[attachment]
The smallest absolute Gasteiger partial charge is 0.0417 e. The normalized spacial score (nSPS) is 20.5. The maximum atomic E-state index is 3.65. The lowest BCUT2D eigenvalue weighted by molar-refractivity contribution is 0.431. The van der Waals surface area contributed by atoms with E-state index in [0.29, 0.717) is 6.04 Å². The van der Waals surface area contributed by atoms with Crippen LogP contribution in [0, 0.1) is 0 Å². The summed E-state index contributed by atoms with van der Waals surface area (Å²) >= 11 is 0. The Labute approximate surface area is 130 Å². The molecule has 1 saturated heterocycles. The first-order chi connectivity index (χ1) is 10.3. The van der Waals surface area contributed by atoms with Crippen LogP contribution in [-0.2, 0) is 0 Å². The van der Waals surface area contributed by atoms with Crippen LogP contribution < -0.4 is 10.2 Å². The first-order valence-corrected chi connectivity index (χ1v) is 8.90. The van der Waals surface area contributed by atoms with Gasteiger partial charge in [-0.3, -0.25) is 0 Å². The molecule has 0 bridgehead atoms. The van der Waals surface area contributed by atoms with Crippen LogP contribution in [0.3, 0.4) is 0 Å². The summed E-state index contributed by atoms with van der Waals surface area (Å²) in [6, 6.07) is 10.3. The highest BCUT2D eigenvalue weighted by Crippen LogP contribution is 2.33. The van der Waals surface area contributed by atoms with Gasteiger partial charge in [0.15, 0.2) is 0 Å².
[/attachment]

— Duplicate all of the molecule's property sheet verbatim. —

The smallest absolute Gasteiger partial charge is 0.0417 e. The normalized spacial score (nSPS) is 20.5. The maximum atomic E-state index is 3.65. The lowest BCUT2D eigenvalue weighted by molar-refractivity contribution is 0.431. The van der Waals surface area contributed by atoms with E-state index in [0.29, 0.717) is 6.04 Å². The van der Waals surface area contributed by atoms with Crippen LogP contribution in [0, 0.1) is 0 Å². The summed E-state index contributed by atoms with van der Waals surface area (Å²) >= 11 is 0. The Labute approximate surface area is 130 Å². The molecule has 1 saturated heterocycles. The first-order chi connectivity index (χ1) is 10.3. The van der Waals surface area contributed by atoms with Crippen LogP contribution in [-0.2, 0) is 0 Å². The van der Waals surface area contributed by atoms with Crippen LogP contribution < -0.4 is 10.2 Å². The first-order valence-corrected chi connectivity index (χ1v) is 8.90. The van der Waals surface area contributed by atoms with Gasteiger partial charge in [-0.3, -0.25) is 0 Å². The molecule has 0 bridgehead atoms. The van der Waals surface area contributed by atoms with Crippen LogP contribution in [0.3, 0.4) is 0 Å². The summed E-state index contributed by atoms with van der Waals surface area (Å²) in [6, 6.07) is 10.3. The highest BCUT2D eigenvalue weighted by Crippen LogP contribution is 2.33. The van der Waals surface area contributed by atoms with Gasteiger partial charge in [0.15, 0.2) is 0 Å².